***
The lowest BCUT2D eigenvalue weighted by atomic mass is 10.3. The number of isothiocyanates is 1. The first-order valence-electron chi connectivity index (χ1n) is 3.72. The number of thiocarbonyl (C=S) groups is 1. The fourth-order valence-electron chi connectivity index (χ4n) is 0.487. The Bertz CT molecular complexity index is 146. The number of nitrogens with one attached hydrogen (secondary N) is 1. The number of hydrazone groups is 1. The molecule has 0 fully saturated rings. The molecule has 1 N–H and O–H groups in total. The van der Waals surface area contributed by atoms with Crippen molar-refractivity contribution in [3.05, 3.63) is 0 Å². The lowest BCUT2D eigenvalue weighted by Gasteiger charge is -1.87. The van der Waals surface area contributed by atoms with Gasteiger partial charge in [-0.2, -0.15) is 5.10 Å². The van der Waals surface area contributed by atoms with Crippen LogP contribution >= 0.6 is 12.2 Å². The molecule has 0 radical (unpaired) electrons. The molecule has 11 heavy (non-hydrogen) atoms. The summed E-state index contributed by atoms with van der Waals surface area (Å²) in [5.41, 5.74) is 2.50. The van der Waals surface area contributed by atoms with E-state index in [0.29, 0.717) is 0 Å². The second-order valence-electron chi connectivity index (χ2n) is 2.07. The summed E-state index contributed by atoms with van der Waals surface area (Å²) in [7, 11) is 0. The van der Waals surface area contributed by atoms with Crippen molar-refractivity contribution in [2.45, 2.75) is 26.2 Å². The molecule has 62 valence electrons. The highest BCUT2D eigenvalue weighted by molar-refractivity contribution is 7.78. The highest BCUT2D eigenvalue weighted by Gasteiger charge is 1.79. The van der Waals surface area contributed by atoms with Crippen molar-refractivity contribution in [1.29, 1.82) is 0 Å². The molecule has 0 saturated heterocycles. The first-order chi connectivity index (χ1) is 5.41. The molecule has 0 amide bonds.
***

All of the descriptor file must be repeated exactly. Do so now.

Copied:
The lowest BCUT2D eigenvalue weighted by atomic mass is 10.3. The number of isothiocyanates is 1. The first-order valence-electron chi connectivity index (χ1n) is 3.72. The number of thiocarbonyl (C=S) groups is 1. The fourth-order valence-electron chi connectivity index (χ4n) is 0.487. The Bertz CT molecular complexity index is 146. The number of nitrogens with one attached hydrogen (secondary N) is 1. The number of hydrazone groups is 1. The molecule has 0 fully saturated rings. The molecule has 1 N–H and O–H groups in total. The van der Waals surface area contributed by atoms with Crippen molar-refractivity contribution in [3.05, 3.63) is 0 Å². The lowest BCUT2D eigenvalue weighted by Gasteiger charge is -1.87. The van der Waals surface area contributed by atoms with Gasteiger partial charge in [-0.2, -0.15) is 5.10 Å². The van der Waals surface area contributed by atoms with Crippen LogP contribution >= 0.6 is 12.2 Å². The molecule has 0 radical (unpaired) electrons. The molecule has 11 heavy (non-hydrogen) atoms. The summed E-state index contributed by atoms with van der Waals surface area (Å²) in [5.41, 5.74) is 2.50. The van der Waals surface area contributed by atoms with E-state index in [0.29, 0.717) is 0 Å². The second-order valence-electron chi connectivity index (χ2n) is 2.07. The summed E-state index contributed by atoms with van der Waals surface area (Å²) in [7, 11) is 0. The van der Waals surface area contributed by atoms with Crippen molar-refractivity contribution in [2.45, 2.75) is 26.2 Å². The molecule has 62 valence electrons. The highest BCUT2D eigenvalue weighted by molar-refractivity contribution is 7.78. The highest BCUT2D eigenvalue weighted by Gasteiger charge is 1.79. The van der Waals surface area contributed by atoms with Crippen molar-refractivity contribution in [1.29, 1.82) is 0 Å². The molecule has 0 saturated heterocycles. The first-order chi connectivity index (χ1) is 5.41. The molecule has 0 amide bonds.